Minister says the situation in Northern Irish politics has become “very serious”
NORTHERN IRELAND secretary Theresa Villiers has intervened into the worsening crisis in Stormont’s power sharing executive in a bid to bring about fresh talks with the Democratic Unionist Party (DUP).
The intervention comes after Peter Robinson, leader of the DUP and Northern Ireland First Minister stood aside over revelations by the PSNI that it is investigating IRA members over the execution of a former IRA man, allegedly in revenge for the killing of an IRA commander.
Relations with Sinn Fein broke down after the murder of the Belfast man Kevin McGuigan and the arrest of leading republicans over the killing including Sinn Fein Northern Ireland chairman Bobby Storey, himself a former IRA intelligence chief.
Speaking to a press conference in Northern Ireland, Viliers called on party leaders to resolve the dispute: “I think that the situation is very grave. I wouldn’t necessarily say that time has been bought. I would just urge all of Northern Ireland’s leaders to recognise the gravity of the situation but also to recognise that there is a need to show leadership,” she said.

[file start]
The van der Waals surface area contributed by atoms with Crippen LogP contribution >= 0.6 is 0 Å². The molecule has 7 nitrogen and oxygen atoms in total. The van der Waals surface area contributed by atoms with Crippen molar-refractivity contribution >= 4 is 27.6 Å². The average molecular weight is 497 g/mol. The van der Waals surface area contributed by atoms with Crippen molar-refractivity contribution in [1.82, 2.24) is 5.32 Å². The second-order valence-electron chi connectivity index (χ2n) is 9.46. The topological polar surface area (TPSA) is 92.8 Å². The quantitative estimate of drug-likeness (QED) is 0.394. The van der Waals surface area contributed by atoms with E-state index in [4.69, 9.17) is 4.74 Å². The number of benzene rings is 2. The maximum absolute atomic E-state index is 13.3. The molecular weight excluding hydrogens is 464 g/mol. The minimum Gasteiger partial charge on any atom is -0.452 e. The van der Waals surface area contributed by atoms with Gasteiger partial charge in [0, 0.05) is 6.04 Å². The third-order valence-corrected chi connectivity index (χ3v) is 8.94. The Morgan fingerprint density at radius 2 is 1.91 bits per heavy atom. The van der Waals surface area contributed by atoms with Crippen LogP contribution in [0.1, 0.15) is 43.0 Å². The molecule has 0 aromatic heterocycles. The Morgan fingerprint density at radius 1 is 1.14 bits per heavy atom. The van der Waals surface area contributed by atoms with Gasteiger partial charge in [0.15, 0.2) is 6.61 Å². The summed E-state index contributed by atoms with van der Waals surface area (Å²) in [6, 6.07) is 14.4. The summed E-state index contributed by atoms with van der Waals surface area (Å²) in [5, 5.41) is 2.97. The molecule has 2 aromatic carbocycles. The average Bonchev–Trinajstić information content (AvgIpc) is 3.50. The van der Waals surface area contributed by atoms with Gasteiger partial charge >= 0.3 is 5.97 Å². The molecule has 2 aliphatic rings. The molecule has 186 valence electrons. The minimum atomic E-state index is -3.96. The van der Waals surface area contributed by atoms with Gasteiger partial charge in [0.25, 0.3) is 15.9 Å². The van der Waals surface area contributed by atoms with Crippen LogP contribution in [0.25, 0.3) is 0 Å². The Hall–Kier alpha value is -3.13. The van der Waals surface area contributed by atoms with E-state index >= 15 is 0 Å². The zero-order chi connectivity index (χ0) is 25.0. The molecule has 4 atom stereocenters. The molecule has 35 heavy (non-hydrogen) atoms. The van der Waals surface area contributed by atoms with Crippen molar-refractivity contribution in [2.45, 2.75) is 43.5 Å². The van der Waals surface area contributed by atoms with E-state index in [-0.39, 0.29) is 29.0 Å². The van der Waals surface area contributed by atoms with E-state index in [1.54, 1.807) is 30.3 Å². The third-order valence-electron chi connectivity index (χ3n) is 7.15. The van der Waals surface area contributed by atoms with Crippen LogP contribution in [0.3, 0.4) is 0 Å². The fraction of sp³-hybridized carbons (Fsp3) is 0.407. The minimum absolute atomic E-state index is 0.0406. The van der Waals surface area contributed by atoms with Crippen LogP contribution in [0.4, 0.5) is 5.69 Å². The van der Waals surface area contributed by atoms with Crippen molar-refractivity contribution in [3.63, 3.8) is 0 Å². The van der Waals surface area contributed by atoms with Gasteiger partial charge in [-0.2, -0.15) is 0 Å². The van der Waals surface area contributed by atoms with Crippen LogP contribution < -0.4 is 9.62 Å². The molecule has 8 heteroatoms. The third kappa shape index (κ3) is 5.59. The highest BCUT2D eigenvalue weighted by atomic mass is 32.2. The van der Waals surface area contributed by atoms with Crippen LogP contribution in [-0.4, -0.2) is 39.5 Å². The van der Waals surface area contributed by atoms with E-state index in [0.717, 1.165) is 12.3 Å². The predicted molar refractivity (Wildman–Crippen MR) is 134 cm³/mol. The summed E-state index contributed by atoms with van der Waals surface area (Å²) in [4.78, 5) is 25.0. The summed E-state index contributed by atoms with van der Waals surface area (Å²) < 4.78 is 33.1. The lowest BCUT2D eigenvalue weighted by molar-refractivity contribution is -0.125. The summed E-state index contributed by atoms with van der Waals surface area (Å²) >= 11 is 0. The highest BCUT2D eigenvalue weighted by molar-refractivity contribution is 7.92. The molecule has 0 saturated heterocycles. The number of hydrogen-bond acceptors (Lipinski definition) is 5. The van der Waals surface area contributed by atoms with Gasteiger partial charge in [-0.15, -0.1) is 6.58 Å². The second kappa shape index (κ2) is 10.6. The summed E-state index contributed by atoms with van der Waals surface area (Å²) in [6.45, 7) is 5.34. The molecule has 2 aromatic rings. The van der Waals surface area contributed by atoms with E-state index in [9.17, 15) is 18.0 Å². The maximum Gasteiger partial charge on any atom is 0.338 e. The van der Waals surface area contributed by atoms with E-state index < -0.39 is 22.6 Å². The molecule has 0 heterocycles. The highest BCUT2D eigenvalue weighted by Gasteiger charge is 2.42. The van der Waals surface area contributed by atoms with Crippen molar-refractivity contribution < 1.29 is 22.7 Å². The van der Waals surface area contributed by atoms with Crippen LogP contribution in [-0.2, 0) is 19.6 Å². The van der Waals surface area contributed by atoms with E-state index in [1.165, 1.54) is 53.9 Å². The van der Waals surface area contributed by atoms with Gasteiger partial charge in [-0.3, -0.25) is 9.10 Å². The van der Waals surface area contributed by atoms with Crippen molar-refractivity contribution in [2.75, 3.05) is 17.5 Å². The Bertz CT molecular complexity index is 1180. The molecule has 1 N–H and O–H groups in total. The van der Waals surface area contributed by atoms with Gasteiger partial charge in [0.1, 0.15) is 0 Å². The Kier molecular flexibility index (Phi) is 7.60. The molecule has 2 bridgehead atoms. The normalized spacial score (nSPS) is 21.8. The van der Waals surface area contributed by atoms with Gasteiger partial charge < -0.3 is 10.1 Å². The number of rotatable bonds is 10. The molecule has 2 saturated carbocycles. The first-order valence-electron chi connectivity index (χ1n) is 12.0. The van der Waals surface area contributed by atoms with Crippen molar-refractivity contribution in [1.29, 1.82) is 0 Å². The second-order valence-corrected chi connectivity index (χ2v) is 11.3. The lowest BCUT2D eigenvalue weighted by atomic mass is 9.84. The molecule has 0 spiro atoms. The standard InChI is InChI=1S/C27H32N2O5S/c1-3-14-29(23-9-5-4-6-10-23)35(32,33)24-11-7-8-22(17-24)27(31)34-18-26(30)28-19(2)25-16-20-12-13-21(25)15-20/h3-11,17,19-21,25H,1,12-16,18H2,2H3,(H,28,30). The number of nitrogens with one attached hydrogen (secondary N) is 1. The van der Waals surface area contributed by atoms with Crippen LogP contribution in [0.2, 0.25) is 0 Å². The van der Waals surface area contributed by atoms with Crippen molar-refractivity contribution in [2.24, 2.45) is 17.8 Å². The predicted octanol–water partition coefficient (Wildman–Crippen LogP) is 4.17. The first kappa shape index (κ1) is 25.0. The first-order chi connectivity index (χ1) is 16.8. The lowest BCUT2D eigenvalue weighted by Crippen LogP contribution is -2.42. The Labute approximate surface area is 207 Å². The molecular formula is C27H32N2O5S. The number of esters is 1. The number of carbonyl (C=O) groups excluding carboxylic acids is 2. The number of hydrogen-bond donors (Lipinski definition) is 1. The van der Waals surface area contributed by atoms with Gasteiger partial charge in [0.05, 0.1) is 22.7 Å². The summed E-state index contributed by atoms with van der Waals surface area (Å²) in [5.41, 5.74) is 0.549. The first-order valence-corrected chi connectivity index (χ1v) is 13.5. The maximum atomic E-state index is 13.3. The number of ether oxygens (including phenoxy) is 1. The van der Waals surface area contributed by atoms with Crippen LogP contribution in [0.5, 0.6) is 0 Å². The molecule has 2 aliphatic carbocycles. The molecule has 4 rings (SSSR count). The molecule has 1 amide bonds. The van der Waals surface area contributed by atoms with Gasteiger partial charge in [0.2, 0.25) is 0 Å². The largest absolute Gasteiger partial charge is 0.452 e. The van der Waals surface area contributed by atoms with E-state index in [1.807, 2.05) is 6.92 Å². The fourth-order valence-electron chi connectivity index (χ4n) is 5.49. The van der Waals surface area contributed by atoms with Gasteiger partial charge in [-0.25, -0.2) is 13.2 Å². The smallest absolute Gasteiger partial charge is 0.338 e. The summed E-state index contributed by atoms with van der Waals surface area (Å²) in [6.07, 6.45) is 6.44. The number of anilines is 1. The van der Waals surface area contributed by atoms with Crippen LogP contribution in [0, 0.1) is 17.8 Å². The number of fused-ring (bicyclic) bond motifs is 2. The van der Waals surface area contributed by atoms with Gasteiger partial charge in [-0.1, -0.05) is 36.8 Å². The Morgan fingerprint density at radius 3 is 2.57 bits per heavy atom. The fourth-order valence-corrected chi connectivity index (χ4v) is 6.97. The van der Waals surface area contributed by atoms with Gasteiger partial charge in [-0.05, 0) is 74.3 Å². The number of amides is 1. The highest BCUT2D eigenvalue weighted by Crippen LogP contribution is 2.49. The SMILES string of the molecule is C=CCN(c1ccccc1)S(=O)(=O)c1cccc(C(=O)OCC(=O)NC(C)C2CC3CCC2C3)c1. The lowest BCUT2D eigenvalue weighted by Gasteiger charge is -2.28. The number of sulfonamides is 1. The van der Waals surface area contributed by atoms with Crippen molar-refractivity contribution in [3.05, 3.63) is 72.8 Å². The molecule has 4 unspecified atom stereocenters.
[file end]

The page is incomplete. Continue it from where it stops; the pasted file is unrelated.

Robinson left only one of his DUP ministers, Arlene Foster, in the executive as nominal first minister to prevent rival parties taking control in the absence of the Democratic Unionist group.
Republican party Sinn Fein leader Gerry Adams warned that “war” was the alternative to the peace process: “If we are to make this fledgling, difficult, but still better than war institution work…then the only way to move forward is on the basis of the rules that we agreed,” he said.
The crisis is the worst to afflict the power sharing deal between unionists and republicans in Northern Ireland since power sharing was re-established in 2007. A power sharing agreement with the Conservative party linked Ulster Unionist Party also collapsed in 2002 over the arrests of Sinn Fein personnel in an investigation into IRA activities.
The more hard-line DUP, which initially opposed the Good Friday Agreement, under the terms of which power sharing has taken place, was formerly led by controversial Free Presbyterian minister Ian Paisley.
Picture courtesy of Robert Young